How to avoid a relationship apocalypse
Updated: Apr 14
This month I have been lucky enough to attend a workshop with Dr John Gottman, one of the world’s leading relationship experts. He and his wife Julie are based in Seattle, but teach internationally and this month came to share their wisdom in Wellington.
Gottman and his team have studied romantic relationships extensively over a period of 40 years. He is perhaps best-known for his claim that he can predict with 94% accuracy whether your relationship will succeed or fail based on a few minutes of interaction between you and your partner!
His research studied thousands of couples’ interactions in his ‘love lab’, a retreat-type environment set up with cameras to film couples in as close to a natural environment as possible. Through this he identified four major factors that spell disaster for any relationship. He called these (rather memorably) ‘The Four Horsemen of the Apocalypse’ and they are:
Criticism – Pointing out your partner’s faults as personality defects, looking for what they’re doing wrong and making blaming statements and accusations
Contempt – Expressing a sense of superiority, which could be in the form of mocking, teasing, name-calling or eye-rolling
Defensiveness – Responding to issues your partner raises with a counter-attack, refusing to take responsibility for your own part in a situation
Stonewalling – Shutting your partner out, emotionally withdrawing and refusing to listen
Don’t panic if you recognise some of these very common behaviours in yourself or your partner. None of us are perfect! Gottman claims that it is the ratio of positive to negative interactions that is key. In the thousands of couples he studied, he found that those with healthy and happy relationships tend to have a ratio of 5 positive interactions to 1 negative. In this sense each relationship has a kind of ‘emotional bank balance’ where every positive gesture or exchange makes a deposit into that account and every negative one makes a withdrawal. The overall ‘bank balance’ is a reflection of the state of health of your relationship.
We can build that ‘bank balance’ in many different ways, including expressions of gratitude, kindness and appreciation, and what Gottman refers to as ‘turning towards’ your partner’s bids for connection. A bid for connection is any attempt your partner makes to engage with you, which could be as simple as ‘look at this’, to which you can respond by turning towards (‘ah yes I see it’) or turning away (‘not now, can’t you see I’m busy’). These may seem like very small and insignificant moments, but a relationship is ultimately made up of a lifetime of small moments.
Gottman also outlines antidotes to the ‘4 horsemen of the apocalypse’ which we can learn to put into practice to improve our relationships. These include:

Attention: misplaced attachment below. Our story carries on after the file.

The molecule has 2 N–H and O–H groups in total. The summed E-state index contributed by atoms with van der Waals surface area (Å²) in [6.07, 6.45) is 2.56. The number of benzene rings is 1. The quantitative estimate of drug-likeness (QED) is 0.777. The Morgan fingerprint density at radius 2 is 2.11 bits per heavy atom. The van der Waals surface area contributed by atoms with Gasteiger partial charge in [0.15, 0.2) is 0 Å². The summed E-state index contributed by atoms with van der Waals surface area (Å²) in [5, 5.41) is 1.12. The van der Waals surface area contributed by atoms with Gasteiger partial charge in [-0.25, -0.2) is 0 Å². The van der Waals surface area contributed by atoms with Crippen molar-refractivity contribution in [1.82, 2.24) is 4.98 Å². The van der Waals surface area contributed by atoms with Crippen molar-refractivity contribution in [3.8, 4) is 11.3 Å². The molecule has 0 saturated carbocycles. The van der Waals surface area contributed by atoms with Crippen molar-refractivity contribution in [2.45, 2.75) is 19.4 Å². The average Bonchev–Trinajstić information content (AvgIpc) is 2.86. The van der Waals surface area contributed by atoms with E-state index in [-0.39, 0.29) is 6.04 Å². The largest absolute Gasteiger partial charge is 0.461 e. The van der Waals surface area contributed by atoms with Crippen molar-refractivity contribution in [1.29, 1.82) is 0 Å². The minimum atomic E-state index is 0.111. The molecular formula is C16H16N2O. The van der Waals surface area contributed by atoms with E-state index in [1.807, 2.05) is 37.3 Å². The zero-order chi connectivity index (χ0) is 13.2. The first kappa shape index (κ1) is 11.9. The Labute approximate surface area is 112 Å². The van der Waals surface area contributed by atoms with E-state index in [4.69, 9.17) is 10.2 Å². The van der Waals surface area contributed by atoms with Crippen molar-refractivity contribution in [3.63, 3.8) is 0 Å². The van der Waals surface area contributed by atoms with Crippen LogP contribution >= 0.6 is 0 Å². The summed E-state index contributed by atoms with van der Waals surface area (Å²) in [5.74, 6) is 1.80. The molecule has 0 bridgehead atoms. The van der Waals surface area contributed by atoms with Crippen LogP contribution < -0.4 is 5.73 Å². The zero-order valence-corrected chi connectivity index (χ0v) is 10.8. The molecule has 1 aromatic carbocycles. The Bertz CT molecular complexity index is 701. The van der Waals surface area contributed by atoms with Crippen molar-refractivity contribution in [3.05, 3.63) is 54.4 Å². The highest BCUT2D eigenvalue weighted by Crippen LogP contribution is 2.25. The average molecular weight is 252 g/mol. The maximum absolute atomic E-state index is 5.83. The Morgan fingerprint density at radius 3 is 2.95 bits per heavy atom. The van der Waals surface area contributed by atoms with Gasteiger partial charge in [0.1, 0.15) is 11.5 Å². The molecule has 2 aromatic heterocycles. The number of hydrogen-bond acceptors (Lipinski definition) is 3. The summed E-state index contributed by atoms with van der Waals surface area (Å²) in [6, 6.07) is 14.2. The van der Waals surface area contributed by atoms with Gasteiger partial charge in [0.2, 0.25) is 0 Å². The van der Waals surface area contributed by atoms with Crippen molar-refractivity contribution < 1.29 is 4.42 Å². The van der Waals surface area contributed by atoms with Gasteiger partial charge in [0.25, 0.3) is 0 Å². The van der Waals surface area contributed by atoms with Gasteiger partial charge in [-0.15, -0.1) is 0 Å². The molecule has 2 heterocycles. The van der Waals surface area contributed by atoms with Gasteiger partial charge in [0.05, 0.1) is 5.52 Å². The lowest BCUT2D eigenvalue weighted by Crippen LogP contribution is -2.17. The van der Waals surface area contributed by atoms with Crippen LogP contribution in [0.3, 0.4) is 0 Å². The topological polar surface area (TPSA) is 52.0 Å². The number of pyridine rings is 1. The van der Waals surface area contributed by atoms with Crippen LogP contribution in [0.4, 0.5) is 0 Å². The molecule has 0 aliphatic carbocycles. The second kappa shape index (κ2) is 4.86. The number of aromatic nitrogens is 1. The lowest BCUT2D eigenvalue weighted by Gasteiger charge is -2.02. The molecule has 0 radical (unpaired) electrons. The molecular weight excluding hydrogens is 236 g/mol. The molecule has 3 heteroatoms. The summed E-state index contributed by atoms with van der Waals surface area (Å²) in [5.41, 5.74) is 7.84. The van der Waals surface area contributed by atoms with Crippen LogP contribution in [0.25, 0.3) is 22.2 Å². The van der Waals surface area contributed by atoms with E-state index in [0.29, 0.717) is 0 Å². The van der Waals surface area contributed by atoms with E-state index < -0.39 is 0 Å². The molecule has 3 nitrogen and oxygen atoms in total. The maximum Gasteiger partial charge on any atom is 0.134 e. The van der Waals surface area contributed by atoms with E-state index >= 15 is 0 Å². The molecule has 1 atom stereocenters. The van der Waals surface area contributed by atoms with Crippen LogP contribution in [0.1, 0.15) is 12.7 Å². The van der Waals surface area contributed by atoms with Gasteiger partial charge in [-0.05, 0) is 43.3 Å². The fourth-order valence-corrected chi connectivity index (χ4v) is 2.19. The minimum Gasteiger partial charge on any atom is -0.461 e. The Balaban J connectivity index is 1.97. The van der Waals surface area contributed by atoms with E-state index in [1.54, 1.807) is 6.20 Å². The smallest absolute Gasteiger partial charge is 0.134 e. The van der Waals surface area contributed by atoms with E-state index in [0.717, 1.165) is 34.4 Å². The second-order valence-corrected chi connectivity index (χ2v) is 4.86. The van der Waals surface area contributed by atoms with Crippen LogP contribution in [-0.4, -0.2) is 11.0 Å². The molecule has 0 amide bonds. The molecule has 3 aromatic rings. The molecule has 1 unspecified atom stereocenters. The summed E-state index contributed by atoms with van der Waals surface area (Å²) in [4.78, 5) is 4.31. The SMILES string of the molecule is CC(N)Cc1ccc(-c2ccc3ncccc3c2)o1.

Use a gentle start up – If you have an issue you need to raise, rather than starting the conversation with criticism of the other person (‘you never do the dishes, you’re so lazy’), start with an ‘I’ statement expressing your own needs (‘I feel stressed when the kitchen’s a mess’).
Build appreciation and respect –The antidote to contempt is to build a culture in your relationship of expressing positive feelings and gratitude, whilst developing more skilful ways of expressing your needs and feelings, as in the example above.
Accept responsibility for your part of the problem – Rather than a defensive response, it can be helpful to admit that there may be a kernel of truth in your partner’s position (as well as your own position). This goes a long way towards stopping conflicts from escalating by allowing each person to feel heard and validated in their point of view.
Learn physiological self-soothing – When there’s conflict in a relationship we can very easily be triggered into a ‘fight or flight’ response in the body. This is the body’s in-built stress response, the response that makes our heart-rate and breathing increase, or our palms sweat . When we are in fight or flight mode, our perceptions of the world around us become very narrow (focused on the perceived threat) and we lose our capacity to listen and see the bigger picture. This is usually what’s happening when someone starts to stonewall their partner. Learning to take time out from an argument and calm the body’s physiology (through slow breathing, taking a walk etc) enables us to return to the discussion in a more open and balanced state of mind, allowing us to stay emotionally connected to our partner, even in the midst of a conflict.
The overall take home message is that conflict and anger are a normal part of a committed relationship, but it is how we tackle these challenging conversations that makes the difference. So if you want to increase the chances of a satisfying relationship and reduce the risk of a relationship apocalypse, look out for the 4 horsemen showing up and work on building your ‘bank account’ of positive interactions.